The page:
A nudge is a suggestion, a small incentive, but it can have big consequences on the outcome.
Placing certain products at or just above eye level in the shop is a nudge to consider these (presumably, most profitable) items first. Placing broccoli early in the lunch line-up leads people to get it more often, improving nutrition. Automatic enrollment in 401k is a strong nudge to save for retirement, since the money will go in automatically. Enrollment in a gym isn't much of a nudge, but signing up for a group exercise class or sessions with a trainer may work as a nudge and encourage attendance.
The nudge can come from a policy, from a physical environment, or from software. Mozilla Thunderbird is smart enough to nudge the user to actually attach a file if it finds the word "attachment" in the text. Amazon.com and many other online retailers learned to nudge customers to write reviews, and to rate reviews left by others. Word processors nudge users to correct the spelling and sentence syntax by visually marking unknown letter sequences.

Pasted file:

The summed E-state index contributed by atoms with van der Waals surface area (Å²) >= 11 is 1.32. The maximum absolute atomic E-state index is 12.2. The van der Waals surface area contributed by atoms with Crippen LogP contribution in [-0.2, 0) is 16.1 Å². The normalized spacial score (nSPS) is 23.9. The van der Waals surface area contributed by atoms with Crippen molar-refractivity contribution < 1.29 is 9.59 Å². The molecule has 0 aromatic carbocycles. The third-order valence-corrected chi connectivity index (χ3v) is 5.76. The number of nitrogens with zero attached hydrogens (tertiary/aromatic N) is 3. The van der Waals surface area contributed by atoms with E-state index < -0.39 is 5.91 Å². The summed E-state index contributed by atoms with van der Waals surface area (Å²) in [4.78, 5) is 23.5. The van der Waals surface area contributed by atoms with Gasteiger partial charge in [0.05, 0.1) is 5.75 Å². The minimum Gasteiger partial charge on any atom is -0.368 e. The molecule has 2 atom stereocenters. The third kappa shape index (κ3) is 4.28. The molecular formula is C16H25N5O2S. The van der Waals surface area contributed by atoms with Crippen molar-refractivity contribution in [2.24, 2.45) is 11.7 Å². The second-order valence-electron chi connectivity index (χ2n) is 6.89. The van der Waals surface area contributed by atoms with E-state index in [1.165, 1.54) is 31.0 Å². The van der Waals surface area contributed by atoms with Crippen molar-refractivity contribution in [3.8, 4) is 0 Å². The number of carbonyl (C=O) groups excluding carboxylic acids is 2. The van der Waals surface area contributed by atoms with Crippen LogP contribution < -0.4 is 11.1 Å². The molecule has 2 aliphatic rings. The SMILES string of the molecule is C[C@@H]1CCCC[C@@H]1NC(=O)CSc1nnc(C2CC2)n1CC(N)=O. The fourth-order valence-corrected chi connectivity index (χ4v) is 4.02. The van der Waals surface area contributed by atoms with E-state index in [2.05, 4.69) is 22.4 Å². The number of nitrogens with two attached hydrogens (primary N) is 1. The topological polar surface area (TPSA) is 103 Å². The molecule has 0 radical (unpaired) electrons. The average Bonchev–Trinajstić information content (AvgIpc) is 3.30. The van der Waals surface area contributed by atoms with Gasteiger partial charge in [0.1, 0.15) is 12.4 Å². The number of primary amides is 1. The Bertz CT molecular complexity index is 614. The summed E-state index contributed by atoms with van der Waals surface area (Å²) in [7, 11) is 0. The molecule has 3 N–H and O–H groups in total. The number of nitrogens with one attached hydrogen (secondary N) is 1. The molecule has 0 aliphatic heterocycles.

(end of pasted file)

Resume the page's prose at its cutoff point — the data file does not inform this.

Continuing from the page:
However, there is plenty of software that is less helpful than it could be if it was to nudge the user to follow better practices.
- PowerPoint offers no nudges to produce good presentations - small font is as easy to reach as large, bullets go in indefinite layers with no suggestions to keep it simple.
- Modern IDEs have a lot of great capabilities to help write readable code, but don't yet automatically generate nudges to rename and refactor.
- Software like Infinitest nudges the developer to update unit tests regularly to keep them passing, but not to write new ones.
- Neither Wordpress nor Blogger.com nudge to limit the size of the blog post, suggest pagination, and do not remind to include pictures (but not too many pictures).
Behavioral research shows that nudges work. Yet, in order to work and improve performance, nudges need to be carefully designed and created. Software design industry is currently in the early stages of learning how.